The Kyoto Distillery surprised us this past weekend with the sudden release of Ki No Bi “Edition K.” Currently only available at Amazon JP, Edition K brings Ki No Bi into the cask-aged gin realm once again.
I say once again since we’ve already seen some cask-aged gins come out of the distillery: Ki Noh Bi. This Edition K however is a slightly different beast, as this time around it’s been aged in ex-Scotch casks. But not just any boring Scotch! Scotland’s Kilchoman Distillery, an Islay distillery, is making the nation’s only single farm, single malt Scotch. Ki No Bi Edition K is aged in those ex-Kilchoman single malt casks.
So, the sales pitch for Ki No Bi Edition K is that on top of the IWSC Trophy-winning Ki No Bi formula, we should get a certain smokiness one expects of an Islay malt. This is supposed to bring a new layer of depth and complexity to our gin. Is that what we really get though?
By the way, for those wondering how this came to be, the answer is that the Kyoto Distillery’s parent company also imports Kilchoman into Japan.
Ki No Bi Edition K Review
The Kyoto Distillery recommends Edition K be served as a highball, on-the-rocks, or in a Martini. Since I don’t have any decent vermouth on hand at the moment, I went with on-the-rocks to complement trying it straight.
Nose: It’s Ki No Bi alright, with lots of citrus from the lemon and yuzu. That peat takes things forward into sweeter fruits like banana, kiwi, and lassi. Later, there’s a touch of leather. My guess about the peat level was 30ppm, but it looks like Kilchoman themselves are saying 20ppm. In any case, it’s easy to see why they recommend a highball instead of tonic for this one.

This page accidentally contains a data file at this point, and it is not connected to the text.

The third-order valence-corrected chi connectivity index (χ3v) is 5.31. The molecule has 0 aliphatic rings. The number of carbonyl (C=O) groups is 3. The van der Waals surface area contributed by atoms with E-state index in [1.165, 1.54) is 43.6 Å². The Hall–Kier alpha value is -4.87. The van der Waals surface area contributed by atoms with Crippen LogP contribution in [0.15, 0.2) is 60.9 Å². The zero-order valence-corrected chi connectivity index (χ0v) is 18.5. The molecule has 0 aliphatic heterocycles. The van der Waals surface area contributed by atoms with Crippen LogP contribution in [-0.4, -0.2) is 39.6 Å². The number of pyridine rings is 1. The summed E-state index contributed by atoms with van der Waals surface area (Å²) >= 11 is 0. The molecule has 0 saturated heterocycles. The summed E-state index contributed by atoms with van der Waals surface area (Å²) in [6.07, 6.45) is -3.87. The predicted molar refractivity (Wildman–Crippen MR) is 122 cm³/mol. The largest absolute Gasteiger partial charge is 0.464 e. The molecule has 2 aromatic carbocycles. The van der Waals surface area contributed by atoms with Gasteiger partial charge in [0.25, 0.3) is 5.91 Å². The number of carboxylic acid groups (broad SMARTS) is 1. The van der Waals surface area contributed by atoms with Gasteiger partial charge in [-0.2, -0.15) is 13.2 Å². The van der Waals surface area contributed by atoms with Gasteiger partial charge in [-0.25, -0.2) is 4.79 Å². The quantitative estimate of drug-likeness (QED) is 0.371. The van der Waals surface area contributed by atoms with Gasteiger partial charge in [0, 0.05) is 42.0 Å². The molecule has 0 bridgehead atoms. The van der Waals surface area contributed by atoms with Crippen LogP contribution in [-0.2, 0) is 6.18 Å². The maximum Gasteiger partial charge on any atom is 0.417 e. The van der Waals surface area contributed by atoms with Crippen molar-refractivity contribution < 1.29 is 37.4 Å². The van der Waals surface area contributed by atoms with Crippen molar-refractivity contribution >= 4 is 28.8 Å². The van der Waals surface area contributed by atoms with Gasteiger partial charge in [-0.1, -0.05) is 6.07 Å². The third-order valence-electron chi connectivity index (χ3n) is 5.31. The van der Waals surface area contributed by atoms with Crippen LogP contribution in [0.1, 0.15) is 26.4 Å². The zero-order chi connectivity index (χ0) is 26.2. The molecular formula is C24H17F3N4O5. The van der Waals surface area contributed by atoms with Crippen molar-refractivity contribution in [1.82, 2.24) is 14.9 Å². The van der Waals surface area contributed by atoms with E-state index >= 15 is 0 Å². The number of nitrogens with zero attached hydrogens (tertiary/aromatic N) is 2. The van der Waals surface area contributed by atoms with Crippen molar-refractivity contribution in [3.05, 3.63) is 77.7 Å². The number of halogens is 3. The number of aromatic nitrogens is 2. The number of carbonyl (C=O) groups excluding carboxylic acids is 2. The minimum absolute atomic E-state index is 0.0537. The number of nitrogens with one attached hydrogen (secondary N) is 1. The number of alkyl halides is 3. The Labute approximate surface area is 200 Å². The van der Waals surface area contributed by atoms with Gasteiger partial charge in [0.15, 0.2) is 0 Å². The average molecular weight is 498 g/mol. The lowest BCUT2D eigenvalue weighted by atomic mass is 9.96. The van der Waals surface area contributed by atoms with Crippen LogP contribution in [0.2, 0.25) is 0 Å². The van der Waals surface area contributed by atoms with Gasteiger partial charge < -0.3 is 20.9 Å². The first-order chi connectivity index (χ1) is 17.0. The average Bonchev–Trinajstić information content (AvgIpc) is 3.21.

Palate: It’s a tad hot for a 46% abv gin, I must say. My on-the-rocks version was definitely more mellow after a few minutes. The herbs and spice come first, namely the ginger, sansho, and shiso. Then moving to juniper, it’s rounded off by a citrusy body. Compared to standard Ki No Bi though–which I have handy for “reference purposes only” of course–that citrus does not stick around very long.
Finish: Here’s where you’ll get most of that peat, as it comes in quite quickly after the palate wraps up. We close things out with green tea.
Price paid: 8100 yen
Once again the Kyoto Distillery’s experiments are paying off for us. The signature Ki No Bi notes of sansho, green tea, and yuzu remain prevalent, but they sit happily behind a veil of peaty smokiness that we don’t find very often in gins. But to be completely honest? Despite the juniper, I couldn’t stop thinking of mezcal the entire time I was nosing this.
It’s difficult to recommend this for everyone considering the ultra-premium pricing, but for a fan of Ki No Bi this is a unique offering that shouldn’t be missed.
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